My ruminations were suddenly broken in upon by the approach of a carriage, driven by a boy of perhaps ten years, a son of the farmer from whose land I was, as it were, gathering the first fruits. We had made each other's acquaintance the day before, and now, as he surmounted the hill, he stopped to inquire politely whether I would ride with him. Yes, I answered, I would gladly be carried into the forest a little way. It proved a very little way indeed; for the road was heavy from recent rains, and the poor old hack was so short of breath that he could barely drag us along, and at every slump of the wheels came to a dead standstill. “Pity for a horse o'er-driven “soon compelled me to take to the woods, in spite of the protestations of my charioteer, who assured me that his steed could trot “like everything,” if he only would. It is an extremely unpatriotic Vermonter, I suspect (I have never yet discovered him), who will not brag a little over his horse; and I was rather pleased than otherwise to hear my flaxen-haired friend set forth the good points of his beast, even while he confessed that the “heaves” were pretty bad. I was glad, too, to find the youngster in a general way something of an optimist. When I asked him how long the land had been cleared, he pointed to one corner of it, and responded, using the pronoun with perfect naïveté, “We cleared up that piece last fall; “and on my inquiring whether it was not hard work, he replied, in a tone of absolute satisfaction, Oh, yes, but you get your pay for it.” Evidently he believed in Green Mountain land, which I thought a very fortunate circumstance. Be content with such things as ye have,” said the Apostle; and it is certainly easier to obey the precept if one looks upon his own things as the best in the world. My youthful philosopher seemed to consider it altogether natural and reasonable that prosperity, instead of coming of itself, should have to be earned by the sweat of the brow. Perhaps the crow and the cherry-tree are equally unsophisticated. Perhaps, too, men's fates are less uneven than is sometimes supposed. For I could not help thinking that if this boy should retain his present view of things, he would pass his days more happily than many a so-called favorite of fortune.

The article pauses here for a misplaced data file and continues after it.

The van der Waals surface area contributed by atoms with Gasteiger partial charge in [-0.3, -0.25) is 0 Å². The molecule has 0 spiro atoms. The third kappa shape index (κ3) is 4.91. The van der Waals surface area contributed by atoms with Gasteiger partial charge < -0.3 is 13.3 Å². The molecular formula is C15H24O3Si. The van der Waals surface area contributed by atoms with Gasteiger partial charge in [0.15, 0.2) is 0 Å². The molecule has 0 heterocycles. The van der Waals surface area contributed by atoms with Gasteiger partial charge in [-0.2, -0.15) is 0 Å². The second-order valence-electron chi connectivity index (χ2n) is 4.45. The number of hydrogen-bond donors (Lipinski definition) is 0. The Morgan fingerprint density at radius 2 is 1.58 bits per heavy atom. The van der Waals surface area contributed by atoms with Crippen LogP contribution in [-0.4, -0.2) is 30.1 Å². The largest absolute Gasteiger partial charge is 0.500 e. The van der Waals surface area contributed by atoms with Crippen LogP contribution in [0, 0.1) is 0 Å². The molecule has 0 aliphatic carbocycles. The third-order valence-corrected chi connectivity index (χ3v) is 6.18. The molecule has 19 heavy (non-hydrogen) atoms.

On my way back to the inn I met an old man from the lowlands, driving over the mountains for the first time since boyhood. “You have a pretty good farming country here,” he called out cheerily, — “a little rolling.” He took me for a native, and I hope to be forgiven for not disclaiming the compliment.

As I write, I find myself wondering how my nameless farmer's crop is prospered. In my corner of the world we have lately been afflicted with drought. I hope it has been otherwise on his hillside plateau. In my thought, at all events, his corn is now fully tasseled, and waves in a pleasant mountain wind, all green and shining.